Shattered Dreams Program At Wellington High School

The day before students at Wellington High School celebrated their senior prom, the Health Care District of Palm Beach County’s Trauma Agency and community partners staged a dramatic lesson on teen driving safety.

About 750 juniors and seniors at Wellington High School learned about the potentially deadly consequences of drunk driving, distracted driving and speeding an assembly and crash reenactment on campus. Members of the school’s Student Government Association participated in the staged two-car collision, and Trauma Hawk landed on the football field to simulate the transport of a mock patient. This was the last of six “Shattered Dreams” presentations at area high schools this school year.

“Smart phones, multiple passengers and other distractions are roadblocks to safe driving, especially among teens who often think they’re invincible,” said Darcy J. Davis, chief executive officer of the Health Care District of Palm Beach County. “We’re proud that each year the Health Care District coordinates with our community partners to educate high school students about the risks they face before they climb behind the wheel.”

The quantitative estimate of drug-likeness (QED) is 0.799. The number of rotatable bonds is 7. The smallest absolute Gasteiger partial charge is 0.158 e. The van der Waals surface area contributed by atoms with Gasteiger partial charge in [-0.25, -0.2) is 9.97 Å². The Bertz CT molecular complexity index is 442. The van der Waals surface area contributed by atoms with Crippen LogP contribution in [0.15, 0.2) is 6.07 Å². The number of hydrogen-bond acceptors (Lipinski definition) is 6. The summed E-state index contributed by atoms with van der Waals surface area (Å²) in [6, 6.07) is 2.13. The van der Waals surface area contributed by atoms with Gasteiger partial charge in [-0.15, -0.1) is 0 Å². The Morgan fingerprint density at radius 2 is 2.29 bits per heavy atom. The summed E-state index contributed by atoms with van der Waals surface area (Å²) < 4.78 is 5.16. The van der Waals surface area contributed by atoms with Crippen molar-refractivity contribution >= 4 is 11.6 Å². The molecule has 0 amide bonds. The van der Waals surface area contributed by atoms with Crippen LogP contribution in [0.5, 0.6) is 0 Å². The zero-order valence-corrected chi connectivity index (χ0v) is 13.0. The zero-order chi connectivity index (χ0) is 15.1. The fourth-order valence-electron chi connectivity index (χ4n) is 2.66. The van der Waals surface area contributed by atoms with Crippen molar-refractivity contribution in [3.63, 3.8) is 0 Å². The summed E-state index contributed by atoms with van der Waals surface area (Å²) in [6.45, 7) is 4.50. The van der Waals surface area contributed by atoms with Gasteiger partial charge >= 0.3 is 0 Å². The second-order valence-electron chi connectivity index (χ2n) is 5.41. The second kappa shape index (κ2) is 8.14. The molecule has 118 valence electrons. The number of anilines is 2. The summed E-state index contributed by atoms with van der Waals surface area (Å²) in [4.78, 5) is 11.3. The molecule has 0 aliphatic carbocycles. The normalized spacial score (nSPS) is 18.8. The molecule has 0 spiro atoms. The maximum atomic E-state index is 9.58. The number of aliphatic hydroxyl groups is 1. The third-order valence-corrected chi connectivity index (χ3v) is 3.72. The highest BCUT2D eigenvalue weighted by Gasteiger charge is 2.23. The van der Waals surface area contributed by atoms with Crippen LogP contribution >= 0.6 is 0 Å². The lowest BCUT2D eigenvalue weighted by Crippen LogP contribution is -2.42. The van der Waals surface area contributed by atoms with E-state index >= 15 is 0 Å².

In 2016, nearly 3,000 drivers ages 15 to 19 were involved in a crash in Palm Beach County. The “Shattered Dreams” school presentations illustrate how poor decision-making, along with the use of social media while driving, can end in injury, death, criminal records and civil charges. The litigation can lead to a student’s parents losing their home, possessions and savings if the courts find the student to be responsible.

“We already have a plan for the prom,” said Amy Strassel, a Wellington High School graduate who watched in tears as her 17-year-old daughter, Emily, participated in the realistic mock-crash. “She won’t be driving, and midnight is her curfew. Nothing good happens after midnight.”

“It was an amazing experience,” said Emily Strassel, who acted the part of one of the injured students. “It was exciting to know that you could make a difference with the kids watching, but it was scary. My heart was racing as I was sitting in the car. I’ll never forget it.”

ABOVE: WHS student participants with Health Care District staff.